On Tuesday, the Supreme Court heard arguments concerning the City of Boston’s refusal to allow a private organization to fly a Christian flag on a flagpole next to City Hall that was routinely made available to any private organization that applied to do so. The case is Shurtleff v. City of Boston.
The case presented a stunning example of a city censoring only Christian speech while allowing speech by a host of other private organizations. The City of Boston flies the American flag and the Commonwealth of Massachusetts flag every day, but there are two other flag poles that sometimes hold the city’s flag, and other times hold the flags of private organizations that apply to have a flag-raising ceremony and temporarily fly their flag.
For thirteen years, the City of Boston had approved 284 applications from all sorts of organizations, including a left-wing group that supported the Chinese Communist Party and wanted to fly the Chinese flag, immigrant groups that wanted to fly their home country’s flags, a gay rights group flying a gay pride flag, and the Metro Credit Union flying its flag. No flag application had ever been denied—until City bureaucrats saw the word “Christian” describing the flag that the Camp Constitution organization wanted to fly on Constitution Day. It was a white flag with a blue square in the corner and a red cross within the blue square.
That was too much for the City. For the first time ever, they said no. They would not fly a Christian flag. They claimed that passers-by might view the flag as conveying the City’s own message—never mind that such an objection had never come up in the past. It also contradicted their claim that they would have allowed the Camp Constitution group to fly the same flag if the group simply didn’t refer to it as a “Christian” flag.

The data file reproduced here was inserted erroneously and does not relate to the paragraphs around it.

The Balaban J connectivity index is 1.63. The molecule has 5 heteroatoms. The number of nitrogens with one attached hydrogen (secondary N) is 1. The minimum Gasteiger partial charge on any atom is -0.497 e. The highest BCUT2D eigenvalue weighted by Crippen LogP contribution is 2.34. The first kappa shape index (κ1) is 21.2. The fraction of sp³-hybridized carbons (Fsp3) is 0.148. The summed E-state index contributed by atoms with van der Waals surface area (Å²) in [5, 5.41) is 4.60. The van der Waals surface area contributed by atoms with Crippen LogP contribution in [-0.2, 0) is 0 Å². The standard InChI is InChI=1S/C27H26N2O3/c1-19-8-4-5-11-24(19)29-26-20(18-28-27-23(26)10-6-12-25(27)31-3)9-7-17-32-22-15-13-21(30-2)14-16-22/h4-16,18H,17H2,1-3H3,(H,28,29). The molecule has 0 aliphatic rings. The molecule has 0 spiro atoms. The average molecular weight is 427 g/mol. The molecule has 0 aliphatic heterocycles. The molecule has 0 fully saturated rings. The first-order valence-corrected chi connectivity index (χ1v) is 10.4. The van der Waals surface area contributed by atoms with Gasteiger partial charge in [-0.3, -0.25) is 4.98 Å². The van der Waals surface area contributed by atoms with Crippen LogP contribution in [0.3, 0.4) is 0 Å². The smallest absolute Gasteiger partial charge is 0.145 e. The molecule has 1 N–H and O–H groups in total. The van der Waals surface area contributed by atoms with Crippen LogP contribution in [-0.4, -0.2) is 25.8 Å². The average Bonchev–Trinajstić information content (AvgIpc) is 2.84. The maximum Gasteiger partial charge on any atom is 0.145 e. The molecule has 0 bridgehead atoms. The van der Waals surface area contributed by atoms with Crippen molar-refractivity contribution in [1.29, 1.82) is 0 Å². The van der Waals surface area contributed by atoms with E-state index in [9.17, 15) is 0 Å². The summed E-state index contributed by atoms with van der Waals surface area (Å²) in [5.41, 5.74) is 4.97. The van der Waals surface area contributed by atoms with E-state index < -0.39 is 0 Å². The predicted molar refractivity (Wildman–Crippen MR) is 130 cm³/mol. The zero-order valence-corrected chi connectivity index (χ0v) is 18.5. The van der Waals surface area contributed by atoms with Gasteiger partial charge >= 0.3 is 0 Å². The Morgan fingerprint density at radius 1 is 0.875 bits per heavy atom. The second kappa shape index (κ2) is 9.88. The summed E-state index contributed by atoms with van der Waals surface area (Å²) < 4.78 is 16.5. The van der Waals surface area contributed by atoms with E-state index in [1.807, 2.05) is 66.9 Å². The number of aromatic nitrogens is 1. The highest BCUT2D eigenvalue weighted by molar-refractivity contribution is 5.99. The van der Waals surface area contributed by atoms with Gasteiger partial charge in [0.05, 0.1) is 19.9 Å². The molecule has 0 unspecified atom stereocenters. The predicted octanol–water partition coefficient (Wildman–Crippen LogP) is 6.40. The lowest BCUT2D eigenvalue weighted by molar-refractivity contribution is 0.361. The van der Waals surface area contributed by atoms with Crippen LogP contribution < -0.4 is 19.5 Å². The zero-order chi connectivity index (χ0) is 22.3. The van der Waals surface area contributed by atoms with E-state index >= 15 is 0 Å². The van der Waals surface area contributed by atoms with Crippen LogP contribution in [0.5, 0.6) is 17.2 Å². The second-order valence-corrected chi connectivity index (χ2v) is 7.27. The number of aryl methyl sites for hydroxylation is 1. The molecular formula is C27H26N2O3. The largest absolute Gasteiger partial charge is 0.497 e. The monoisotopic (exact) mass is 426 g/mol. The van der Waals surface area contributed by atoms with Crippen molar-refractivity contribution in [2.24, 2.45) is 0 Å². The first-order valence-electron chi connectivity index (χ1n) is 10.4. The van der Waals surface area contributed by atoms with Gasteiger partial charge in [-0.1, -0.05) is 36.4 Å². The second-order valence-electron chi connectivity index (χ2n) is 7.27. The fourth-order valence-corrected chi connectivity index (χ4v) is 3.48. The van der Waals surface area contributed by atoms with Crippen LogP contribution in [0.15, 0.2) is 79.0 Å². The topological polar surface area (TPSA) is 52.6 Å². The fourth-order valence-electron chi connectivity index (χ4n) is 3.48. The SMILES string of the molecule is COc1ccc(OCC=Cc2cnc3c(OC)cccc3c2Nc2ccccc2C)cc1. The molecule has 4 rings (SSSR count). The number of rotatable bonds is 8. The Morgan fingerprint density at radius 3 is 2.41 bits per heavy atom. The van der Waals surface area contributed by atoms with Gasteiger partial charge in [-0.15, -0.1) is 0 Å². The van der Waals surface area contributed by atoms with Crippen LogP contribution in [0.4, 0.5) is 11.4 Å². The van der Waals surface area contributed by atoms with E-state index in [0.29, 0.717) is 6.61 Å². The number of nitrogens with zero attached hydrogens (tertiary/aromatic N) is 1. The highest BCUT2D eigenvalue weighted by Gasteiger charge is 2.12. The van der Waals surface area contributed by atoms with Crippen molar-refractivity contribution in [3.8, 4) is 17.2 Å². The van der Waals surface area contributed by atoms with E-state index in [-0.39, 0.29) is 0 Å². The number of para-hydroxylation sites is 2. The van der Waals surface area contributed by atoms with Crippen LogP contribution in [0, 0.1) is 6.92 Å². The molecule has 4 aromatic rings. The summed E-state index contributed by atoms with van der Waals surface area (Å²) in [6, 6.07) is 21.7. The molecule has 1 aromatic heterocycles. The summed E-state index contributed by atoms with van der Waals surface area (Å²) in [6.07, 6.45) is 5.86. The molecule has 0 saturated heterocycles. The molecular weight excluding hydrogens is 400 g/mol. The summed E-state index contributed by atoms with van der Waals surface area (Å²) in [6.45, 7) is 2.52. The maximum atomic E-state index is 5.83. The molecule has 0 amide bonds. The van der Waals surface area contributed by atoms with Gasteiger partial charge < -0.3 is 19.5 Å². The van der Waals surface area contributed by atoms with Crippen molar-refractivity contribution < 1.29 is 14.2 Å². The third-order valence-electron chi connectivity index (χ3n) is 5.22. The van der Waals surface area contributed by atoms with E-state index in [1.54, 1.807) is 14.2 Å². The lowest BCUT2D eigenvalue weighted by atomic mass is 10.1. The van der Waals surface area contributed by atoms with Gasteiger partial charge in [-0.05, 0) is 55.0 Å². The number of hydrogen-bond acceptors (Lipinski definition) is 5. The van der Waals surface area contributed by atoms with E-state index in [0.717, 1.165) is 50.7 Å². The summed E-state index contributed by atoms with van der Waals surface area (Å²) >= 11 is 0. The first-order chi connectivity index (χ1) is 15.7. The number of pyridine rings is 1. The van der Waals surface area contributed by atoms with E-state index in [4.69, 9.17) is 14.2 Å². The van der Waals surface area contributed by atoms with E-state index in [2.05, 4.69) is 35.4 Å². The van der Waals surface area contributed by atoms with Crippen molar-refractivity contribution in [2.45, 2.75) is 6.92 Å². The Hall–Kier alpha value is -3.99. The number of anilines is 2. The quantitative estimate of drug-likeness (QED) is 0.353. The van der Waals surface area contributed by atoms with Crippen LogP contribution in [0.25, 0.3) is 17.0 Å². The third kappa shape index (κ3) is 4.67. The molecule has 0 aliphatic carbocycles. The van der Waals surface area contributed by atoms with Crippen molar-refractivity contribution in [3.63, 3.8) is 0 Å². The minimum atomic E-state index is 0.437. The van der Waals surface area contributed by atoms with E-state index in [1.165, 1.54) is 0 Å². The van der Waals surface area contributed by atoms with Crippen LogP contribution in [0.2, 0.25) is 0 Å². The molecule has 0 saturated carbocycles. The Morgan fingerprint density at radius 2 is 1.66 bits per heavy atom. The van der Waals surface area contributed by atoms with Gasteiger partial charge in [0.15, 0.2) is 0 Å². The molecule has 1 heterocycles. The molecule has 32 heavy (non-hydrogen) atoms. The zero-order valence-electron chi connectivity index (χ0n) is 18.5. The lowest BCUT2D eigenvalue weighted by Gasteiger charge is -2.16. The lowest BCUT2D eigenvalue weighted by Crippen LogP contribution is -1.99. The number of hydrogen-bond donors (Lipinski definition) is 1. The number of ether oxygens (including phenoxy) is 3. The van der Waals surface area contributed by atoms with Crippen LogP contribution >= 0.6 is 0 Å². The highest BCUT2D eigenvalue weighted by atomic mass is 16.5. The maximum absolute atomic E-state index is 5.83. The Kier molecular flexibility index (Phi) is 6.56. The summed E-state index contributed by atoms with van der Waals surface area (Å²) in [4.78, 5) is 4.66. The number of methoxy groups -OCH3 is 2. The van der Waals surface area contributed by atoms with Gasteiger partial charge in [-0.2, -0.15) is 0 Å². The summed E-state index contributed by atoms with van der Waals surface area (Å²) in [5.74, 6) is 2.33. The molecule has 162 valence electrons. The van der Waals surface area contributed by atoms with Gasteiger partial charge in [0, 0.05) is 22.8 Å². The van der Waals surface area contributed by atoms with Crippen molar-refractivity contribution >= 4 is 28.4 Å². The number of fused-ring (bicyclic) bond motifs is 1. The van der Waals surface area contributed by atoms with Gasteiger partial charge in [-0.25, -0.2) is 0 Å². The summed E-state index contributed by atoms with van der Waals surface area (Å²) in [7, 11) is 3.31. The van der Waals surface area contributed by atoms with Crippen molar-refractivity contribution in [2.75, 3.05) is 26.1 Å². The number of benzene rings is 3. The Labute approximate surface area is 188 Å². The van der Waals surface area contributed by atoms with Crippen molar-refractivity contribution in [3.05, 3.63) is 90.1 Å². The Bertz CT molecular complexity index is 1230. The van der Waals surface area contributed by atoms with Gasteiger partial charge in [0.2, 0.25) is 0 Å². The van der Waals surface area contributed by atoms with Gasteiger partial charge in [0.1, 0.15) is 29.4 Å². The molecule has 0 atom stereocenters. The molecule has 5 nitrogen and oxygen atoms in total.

The legal problem for the City is that they had created a “public forum” by routinely allowing any organization that applied to fly its flag to do so. It’s the same as a city allowing private organizations to use a park amphitheater, or to use rooms in a community center. Once the City creates a public forum, it cannot discriminate by denying access to the forum to organizations with particular viewpoints, including religious viewpoints. To do so would violate the freedom of speech protected by the First Amendment.
Nevertheless, the City prevailed in federal district court, as well as in the U.S. Court of Appeals for the First Circuit, which is dominated by Democrat appointees. Fortunately, the Camp Constitution plaintiffs stood their ground and petitioned to the Supreme Court, which accepted the case in September.
Although it is often difficult to draw firm conclusions from the questions and comments made by the Justices during oral argument, in this case the Justices’ inclinations were evident. Most were clearly critical of the City’s reasoning.
The conservative Justices seemed likely to rule against the City. Justice Gorsuch pointed out that the City was “treat[ing] religious viewpoints the equivalent of offensive or inappropriate ones.” Justice Thomas reacted to the City of Boston’s claim that it was celebrating diversity by allowing other nations’ flags to fly by pointing out, “it would seem to me that Christians in Boston would be a part of that diversity calculus.”
Even Justice Kagan suggested that “this was a mistake” by the Boston bureaucrat who denied the application. She wondered why the City had not settled the case with the plaintiffs.
These and other statements suggest that the Court isn’t buying Boston’s arguments. Hopefully that proves to be true when the Supreme Court’s decision is issued. For too long, too many government bureaucrats have been hostile to Christianity and its symbols. A victory in this case for the plaintiffs would do much to reverse that trend.
Kris W. Kobach served as the Secretary of State of Kansas during 2011-2019. Prior to that, he was a professor of constitutional law at the University of Missouri—Kansas City School of Law during 1996-2011. An expert in immigration law and policy, he was also an informal adviser to President Trump. He is currently General Counsel of the Alliance for Free Citizens. His website is www.kriskobach.com.